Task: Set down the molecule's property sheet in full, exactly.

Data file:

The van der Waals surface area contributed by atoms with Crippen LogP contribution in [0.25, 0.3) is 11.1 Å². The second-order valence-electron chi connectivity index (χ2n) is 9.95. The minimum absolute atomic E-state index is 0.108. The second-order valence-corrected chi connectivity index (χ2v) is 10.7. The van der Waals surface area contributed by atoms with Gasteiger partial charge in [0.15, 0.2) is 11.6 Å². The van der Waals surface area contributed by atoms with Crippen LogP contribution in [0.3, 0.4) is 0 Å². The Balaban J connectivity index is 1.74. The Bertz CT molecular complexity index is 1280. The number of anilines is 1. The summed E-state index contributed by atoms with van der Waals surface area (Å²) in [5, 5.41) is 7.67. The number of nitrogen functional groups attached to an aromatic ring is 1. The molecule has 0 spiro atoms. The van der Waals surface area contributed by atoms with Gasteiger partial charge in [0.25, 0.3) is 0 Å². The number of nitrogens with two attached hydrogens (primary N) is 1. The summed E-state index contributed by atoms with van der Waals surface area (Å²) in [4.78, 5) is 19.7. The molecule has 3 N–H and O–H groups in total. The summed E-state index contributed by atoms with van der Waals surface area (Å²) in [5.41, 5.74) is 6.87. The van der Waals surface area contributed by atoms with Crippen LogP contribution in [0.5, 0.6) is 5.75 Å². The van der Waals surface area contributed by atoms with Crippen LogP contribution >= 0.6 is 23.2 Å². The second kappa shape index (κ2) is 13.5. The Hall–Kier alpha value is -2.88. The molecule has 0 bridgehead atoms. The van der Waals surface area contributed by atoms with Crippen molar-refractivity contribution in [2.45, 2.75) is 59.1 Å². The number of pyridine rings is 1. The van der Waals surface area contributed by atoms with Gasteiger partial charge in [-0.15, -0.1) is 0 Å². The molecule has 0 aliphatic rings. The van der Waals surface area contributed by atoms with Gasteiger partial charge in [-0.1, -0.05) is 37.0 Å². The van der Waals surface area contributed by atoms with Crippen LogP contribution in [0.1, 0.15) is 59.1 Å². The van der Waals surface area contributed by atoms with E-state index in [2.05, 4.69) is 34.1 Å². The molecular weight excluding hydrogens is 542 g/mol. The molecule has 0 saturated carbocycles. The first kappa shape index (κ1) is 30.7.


The van der Waals surface area contributed by atoms with Crippen LogP contribution in [0.25, 0.3) is 11.1 Å². The second-order valence-electron chi connectivity index (χ2n) is 9.95. The minimum absolute atomic E-state index is 0.108. The second-order valence-corrected chi connectivity index (χ2v) is 10.7. The van der Waals surface area contributed by atoms with Gasteiger partial charge in [0.15, 0.2) is 11.6 Å². The van der Waals surface area contributed by atoms with Crippen LogP contribution in [0.3, 0.4) is 0 Å². The Balaban J connectivity index is 1.74. The Bertz CT molecular complexity index is 1280. The number of anilines is 1. The summed E-state index contributed by atoms with van der Waals surface area (Å²) in [5, 5.41) is 7.67. The number of nitrogen functional groups attached to an aromatic ring is 1. The molecule has 0 spiro atoms. The van der Waals surface area contributed by atoms with Gasteiger partial charge in [0.25, 0.3) is 0 Å². The number of nitrogens with two attached hydrogens (primary N) is 1. The summed E-state index contributed by atoms with van der Waals surface area (Å²) in [4.78, 5) is 19.7. The molecule has 3 N–H and O–H groups in total. The summed E-state index contributed by atoms with van der Waals surface area (Å²) in [5.41, 5.74) is 6.87. The van der Waals surface area contributed by atoms with Crippen LogP contribution in [0.5, 0.6) is 5.75 Å². The van der Waals surface area contributed by atoms with Crippen LogP contribution >= 0.6 is 23.2 Å². The second kappa shape index (κ2) is 13.5. The Hall–Kier alpha value is -2.88. The molecule has 0 bridgehead atoms. The van der Waals surface area contributed by atoms with Crippen molar-refractivity contribution in [2.45, 2.75) is 59.1 Å². The number of pyridine rings is 1. The van der Waals surface area contributed by atoms with Gasteiger partial charge in [-0.15, -0.1) is 0 Å². The molecule has 0 aliphatic rings. The van der Waals surface area contributed by atoms with Gasteiger partial charge in [-0.1, -0.05) is 37.0 Å². The van der Waals surface area contributed by atoms with Crippen LogP contribution in [0.1, 0.15) is 59.1 Å². The van der Waals surface area contributed by atoms with E-state index in [2.05, 4.69) is 34.1 Å². The molecular weight excluding hydrogens is 542 g/mol. The molecule has 0 saturated carbocycles. The first kappa shape index (κ1) is 30.7.